WHAT IS Carpal Tunnel Syndrome?

The carpal tunnel is a narrow rigid passageway of ligaments and bones in the base of the hand which contains the median nerves and tendons which are responsible for hand strength and function. When thickening and swelling from irritation of the tendons occurs, the carpal tunnel is compressed which can cause pain, numbness, tingling, weakness and loss of function in the hand and/or wrist. This is referred to as carpal tunnel syndrome.

Carpal tunnel syndrome can be caused by repetitive motion of the hand, trauma or injury, sprain or fracture, over activity of the pituitary gland, hypothyroidism, rheumatoid arthritis, work stress, and fluid retention due to pregnancy or menopause. This condition occurs in 50 out of 1000 people worldwide and is 3 times more likely to affect women between the ages of 30 and 60. Those with diabetes, metabolic disorders and nerve disorders are more susceptible and have a higher risk of developing carpal tunnel syndrome.

Most common activities causing carpal tunnel syndrome include:

  • Working in an assembly line or Sewing
  • Use of vibrating tools or Repetitive hand motions
  • Heavy Typing or Writing
  • Racquet Ball and Racquet Sports
  • Playing Certain Musical Instruments

Carpal Tunnel Symptoms Include:

  • Numbness or tingling in thumb or other fingers, excluding pinky finger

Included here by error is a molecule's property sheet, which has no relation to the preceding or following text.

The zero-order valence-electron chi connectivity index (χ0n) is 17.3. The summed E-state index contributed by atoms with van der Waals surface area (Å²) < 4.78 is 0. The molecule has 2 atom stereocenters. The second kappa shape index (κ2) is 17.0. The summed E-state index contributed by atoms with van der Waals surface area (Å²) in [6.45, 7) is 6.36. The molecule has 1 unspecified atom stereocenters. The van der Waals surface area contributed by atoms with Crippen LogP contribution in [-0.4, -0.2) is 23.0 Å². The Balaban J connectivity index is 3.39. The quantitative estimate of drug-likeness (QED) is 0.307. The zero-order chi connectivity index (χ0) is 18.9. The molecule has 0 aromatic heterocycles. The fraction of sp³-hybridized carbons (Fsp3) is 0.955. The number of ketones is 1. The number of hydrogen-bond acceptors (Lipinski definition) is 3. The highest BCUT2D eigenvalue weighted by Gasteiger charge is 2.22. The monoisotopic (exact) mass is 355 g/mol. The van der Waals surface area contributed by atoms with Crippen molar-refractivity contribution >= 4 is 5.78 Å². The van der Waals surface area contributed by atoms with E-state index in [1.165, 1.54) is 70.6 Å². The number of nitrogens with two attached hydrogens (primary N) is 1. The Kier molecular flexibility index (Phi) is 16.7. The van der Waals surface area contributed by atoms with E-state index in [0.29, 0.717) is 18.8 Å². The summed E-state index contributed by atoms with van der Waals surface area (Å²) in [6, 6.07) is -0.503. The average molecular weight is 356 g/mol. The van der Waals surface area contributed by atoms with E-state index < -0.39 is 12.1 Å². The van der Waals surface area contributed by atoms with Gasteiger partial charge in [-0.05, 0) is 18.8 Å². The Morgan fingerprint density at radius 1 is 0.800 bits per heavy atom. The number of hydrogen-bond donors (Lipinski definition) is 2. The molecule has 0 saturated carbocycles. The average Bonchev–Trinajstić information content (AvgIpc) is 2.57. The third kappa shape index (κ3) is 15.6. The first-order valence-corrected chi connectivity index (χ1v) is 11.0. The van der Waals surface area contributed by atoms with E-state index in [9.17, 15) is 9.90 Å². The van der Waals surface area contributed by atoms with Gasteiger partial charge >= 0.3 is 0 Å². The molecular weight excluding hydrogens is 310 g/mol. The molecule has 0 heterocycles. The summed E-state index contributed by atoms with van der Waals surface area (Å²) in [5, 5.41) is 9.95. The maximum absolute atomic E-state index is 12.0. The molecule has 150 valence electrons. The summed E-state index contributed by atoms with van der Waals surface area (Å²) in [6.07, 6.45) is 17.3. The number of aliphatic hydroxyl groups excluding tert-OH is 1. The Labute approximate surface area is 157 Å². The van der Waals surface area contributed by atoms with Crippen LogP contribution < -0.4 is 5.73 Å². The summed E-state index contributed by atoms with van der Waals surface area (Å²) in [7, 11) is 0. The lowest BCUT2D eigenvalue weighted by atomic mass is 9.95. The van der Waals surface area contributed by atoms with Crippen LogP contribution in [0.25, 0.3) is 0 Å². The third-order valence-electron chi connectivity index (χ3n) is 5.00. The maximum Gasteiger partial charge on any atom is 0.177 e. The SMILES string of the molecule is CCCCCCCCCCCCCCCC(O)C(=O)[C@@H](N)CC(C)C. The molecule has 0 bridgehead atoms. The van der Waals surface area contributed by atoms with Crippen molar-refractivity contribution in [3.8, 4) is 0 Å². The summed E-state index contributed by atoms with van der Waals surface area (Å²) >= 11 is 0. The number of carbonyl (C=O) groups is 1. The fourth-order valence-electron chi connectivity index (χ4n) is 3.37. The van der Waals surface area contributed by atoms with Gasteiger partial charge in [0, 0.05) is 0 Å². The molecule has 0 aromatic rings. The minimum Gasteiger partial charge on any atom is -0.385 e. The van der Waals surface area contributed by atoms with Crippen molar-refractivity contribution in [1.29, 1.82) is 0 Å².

• Numbness or tingling in palm of hand
  • Pain in wrist or hand – may extend up the arm
  • Problems with finger movement or coordination
  • Wasting away of muscle under the thumb
  • Weak grip or weakness of hands/ difficulty carrying bags

Carpal Tunnel Release

Carpal tunnel pain can be alleviated through several methods to calm swelling and inflammation which is often the cause of carpal tunnel syndrome. Non-surgical carpal tunnel release includes the use of splints, hot and cold compresses, special modified devices in the workplace, changes to recreational activities, non steriodal anti-inflammatory medications such as ibuprofen or naproxen or corticosteroid injections. However, 50% of patients seeking carpal tunnel release will require carpal tunnel surgery.

Carpal Tunnel Surgery

Candidates for carpal tunnel surgery must have attempted carpal tunnel release through non surgical treatments for a minimum of 5-12 months, depending on the severity of the condition. If nerve damage is present particularly to the median nerve, then it may be necessary to undergo carpal tunnel surgery sooner. Signs of nerve damage include persistent loss of feeling and/or coordination in the fingers or hand with no strength in the thumb. When considering carpal tunnel release, two surgical options are available. Both types of carpal tunnel surgery are performed as out-patient procedures utilizing local anesthesia.

Open Carpal Tunnel Surgery

Carpal tunnel release performed through the “open” technique requires a small incision to be made at the base of the palm of the hand. The transverse carpal ligament is then cut to release the pressure on the median nerve, relieving the symptoms of carpal tunnel syndrome. The incision is then closed with stitches and the hand is wrapped.